Primer for Exporters: International Sales Contracts. (Exporting Better)

By Myller, Rolf | International Trade Forum, October-December 2002 | Go to article overview

Primer for Exporters: International Sales Contracts. (Exporting Better)


Myller, Rolf, International Trade Forum


Any firm developing its business in the international arena faces challenges, not least of which is the contract itself. It would be easy to refer the contractual issues to a specialist lawyer, but this may not be realistic for many firms. Two ready-to-use model international sales contracts are now available from ICC and IC.

Until quite recently, international sales were hardly "international" at all in legal terms: the party with the greater bargaining power, often the buyer, would generally impose its standard terms and its own national law. If the parties came from different legal cultures -- for example, from civil law and common law countries -- then understanding and negotiating contract terms were even more difficult. These factors did nothing to foster trust, and therefore hindered international trade development.

Fair terms

In recent decades, however, much has been done to "level the playing field". This sporting metaphor is not entirely out of place, as it captures the effect of instruments that help contracting parties to obtain balanced and easily comprehensible contract terms.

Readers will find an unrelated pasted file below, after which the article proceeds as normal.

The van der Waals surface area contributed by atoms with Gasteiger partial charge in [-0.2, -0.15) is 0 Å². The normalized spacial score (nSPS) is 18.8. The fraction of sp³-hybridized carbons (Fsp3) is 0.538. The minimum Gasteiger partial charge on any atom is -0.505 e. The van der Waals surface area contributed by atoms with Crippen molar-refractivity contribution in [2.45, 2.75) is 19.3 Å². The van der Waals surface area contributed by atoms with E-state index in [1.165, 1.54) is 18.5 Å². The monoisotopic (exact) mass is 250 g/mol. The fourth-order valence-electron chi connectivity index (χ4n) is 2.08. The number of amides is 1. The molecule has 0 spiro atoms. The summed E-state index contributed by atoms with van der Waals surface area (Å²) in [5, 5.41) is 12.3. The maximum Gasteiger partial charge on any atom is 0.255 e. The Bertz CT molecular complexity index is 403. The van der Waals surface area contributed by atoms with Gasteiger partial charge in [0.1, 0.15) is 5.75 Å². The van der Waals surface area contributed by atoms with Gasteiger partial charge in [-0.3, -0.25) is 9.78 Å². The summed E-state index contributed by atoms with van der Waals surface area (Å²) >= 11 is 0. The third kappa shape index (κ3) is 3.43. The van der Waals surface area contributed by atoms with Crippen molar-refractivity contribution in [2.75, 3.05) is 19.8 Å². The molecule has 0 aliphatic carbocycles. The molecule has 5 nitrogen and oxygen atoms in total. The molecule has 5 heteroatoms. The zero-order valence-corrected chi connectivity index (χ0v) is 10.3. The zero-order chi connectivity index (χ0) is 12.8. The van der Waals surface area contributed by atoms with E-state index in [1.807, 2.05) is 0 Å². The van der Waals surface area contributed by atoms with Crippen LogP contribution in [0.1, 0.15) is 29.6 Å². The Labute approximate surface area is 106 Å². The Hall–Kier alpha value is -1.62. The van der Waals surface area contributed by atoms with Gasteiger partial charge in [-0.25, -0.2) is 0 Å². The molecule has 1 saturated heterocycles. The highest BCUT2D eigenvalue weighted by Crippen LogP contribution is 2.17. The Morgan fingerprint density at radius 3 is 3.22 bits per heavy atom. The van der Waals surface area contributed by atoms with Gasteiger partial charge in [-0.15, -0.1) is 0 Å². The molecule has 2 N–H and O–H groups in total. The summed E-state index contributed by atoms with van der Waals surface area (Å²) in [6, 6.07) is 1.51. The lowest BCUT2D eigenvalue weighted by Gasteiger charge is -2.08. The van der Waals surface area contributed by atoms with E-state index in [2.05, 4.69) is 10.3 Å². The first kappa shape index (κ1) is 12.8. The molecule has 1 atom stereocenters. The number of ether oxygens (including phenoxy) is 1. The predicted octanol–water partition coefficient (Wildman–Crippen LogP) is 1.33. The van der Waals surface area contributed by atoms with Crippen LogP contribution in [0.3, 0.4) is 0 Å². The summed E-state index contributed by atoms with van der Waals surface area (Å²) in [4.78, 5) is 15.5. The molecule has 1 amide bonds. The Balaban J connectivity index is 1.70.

The key initiative was the 1980 United Nations Convention on Contracts for the International Sale of Goods (CISG). The convention has been adopted by more than 50 countries (most of them in the North). For countries that have not yet adopted the convention, parties wishing to conduct international trade can still base their contract on the principles in the convention.

The CISG proposes a broadly worded standard set of rights and obligations for both buyer and seller, including the options open to them if there is a problem with the contract.

Since 1994, the CISG has been accompanied by the UNIDROIT Principles of International Contracts. This wide-ranging set of principles seeks to cover a much broader range of contracts than just sales. As with the CISG, it provides valuable assistance to a party trying to find internationally accepted wording for any given contract term.

Indeed, the CISG and UNIDROIT are increasingly seen as tools that can be turned to at the negotiation stage when trying to counter oppressive terms proposed by the other side. Both texts can be found on the Juris International web site: http://www.jurisint.org

These instruments also help to harmonize international trade terms by reducing to a minimum the role to be played by a national system of law. In other words, if the parties use the CISG or UNIDROIT Principles as the basis for their contract terms, then relatively little remains under the authority of national "governing law".

It would be wrong, however, to conclude that one can do away with "governing law". There are always matters that are a question of public policy at law cannot be varied by the parties--thus, for example, the scope of a provision regulating the "liquidated" (i.e. fixed) damages payable in the event of delayed performance is not entirely at the discretion of the parties. There are also key questions that neither CISG nor UNIDROIT address--transfer of title in the goods sold, for example.

Nevertheless, these instruments provide a very useful guide to firms when drafting an international sales contract. …

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